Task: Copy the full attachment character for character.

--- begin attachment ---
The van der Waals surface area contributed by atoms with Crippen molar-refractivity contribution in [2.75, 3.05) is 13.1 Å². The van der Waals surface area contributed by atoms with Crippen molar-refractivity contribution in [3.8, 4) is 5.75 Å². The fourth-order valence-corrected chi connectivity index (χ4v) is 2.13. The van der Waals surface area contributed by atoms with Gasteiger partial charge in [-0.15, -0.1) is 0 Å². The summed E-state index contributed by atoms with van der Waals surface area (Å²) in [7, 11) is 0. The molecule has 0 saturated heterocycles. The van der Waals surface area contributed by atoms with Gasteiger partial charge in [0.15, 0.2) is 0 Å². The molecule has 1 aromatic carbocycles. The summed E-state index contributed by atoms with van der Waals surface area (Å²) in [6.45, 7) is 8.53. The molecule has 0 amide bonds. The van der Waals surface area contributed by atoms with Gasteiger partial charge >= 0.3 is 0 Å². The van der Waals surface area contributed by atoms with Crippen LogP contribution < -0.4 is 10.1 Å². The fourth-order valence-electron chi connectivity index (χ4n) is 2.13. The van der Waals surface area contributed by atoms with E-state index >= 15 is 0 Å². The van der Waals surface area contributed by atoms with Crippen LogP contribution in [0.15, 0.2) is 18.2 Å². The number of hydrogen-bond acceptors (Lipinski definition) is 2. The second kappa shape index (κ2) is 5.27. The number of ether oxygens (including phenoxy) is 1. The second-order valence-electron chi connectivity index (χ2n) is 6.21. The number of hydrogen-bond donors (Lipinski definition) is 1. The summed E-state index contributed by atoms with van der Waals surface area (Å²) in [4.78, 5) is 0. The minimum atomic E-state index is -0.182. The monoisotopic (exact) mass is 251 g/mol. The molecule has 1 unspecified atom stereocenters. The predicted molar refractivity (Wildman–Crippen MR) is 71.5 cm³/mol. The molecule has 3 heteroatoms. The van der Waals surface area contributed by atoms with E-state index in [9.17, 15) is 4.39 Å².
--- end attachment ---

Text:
The van der Waals surface area contributed by atoms with Crippen molar-refractivity contribution in [2.75, 3.05) is 13.1 Å². The van der Waals surface area contributed by atoms with Crippen molar-refractivity contribution in [3.8, 4) is 5.75 Å². The fourth-order valence-corrected chi connectivity index (χ4v) is 2.13. The van der Waals surface area contributed by atoms with Gasteiger partial charge in [-0.15, -0.1) is 0 Å². The summed E-state index contributed by atoms with van der Waals surface area (Å²) in [7, 11) is 0. The molecule has 0 saturated heterocycles. The van der Waals surface area contributed by atoms with Gasteiger partial charge in [0.15, 0.2) is 0 Å². The molecule has 1 aromatic carbocycles. The summed E-state index contributed by atoms with van der Waals surface area (Å²) in [6.45, 7) is 8.53. The molecule has 0 amide bonds. The van der Waals surface area contributed by atoms with Gasteiger partial charge >= 0.3 is 0 Å². The van der Waals surface area contributed by atoms with Crippen LogP contribution < -0.4 is 10.1 Å². The fourth-order valence-electron chi connectivity index (χ4n) is 2.13. The van der Waals surface area contributed by atoms with E-state index >= 15 is 0 Å². The van der Waals surface area contributed by atoms with Crippen LogP contribution in [0.15, 0.2) is 18.2 Å². The number of hydrogen-bond acceptors (Lipinski definition) is 2. The second kappa shape index (κ2) is 5.27. The number of ether oxygens (including phenoxy) is 1. The second-order valence-electron chi connectivity index (χ2n) is 6.21. The number of hydrogen-bond donors (Lipinski definition) is 1. The summed E-state index contributed by atoms with van der Waals surface area (Å²) in [4.78, 5) is 0. The minimum atomic E-state index is -0.182. The monoisotopic (exact) mass is 251 g/mol. The molecule has 1 unspecified atom stereocenters. The predicted molar refractivity (Wildman–Crippen MR) is 71.5 cm³/mol. The molecule has 3 heteroatoms. The van der Waals surface area contributed by atoms with E-state index in [9.17, 15) is 4.39 Å².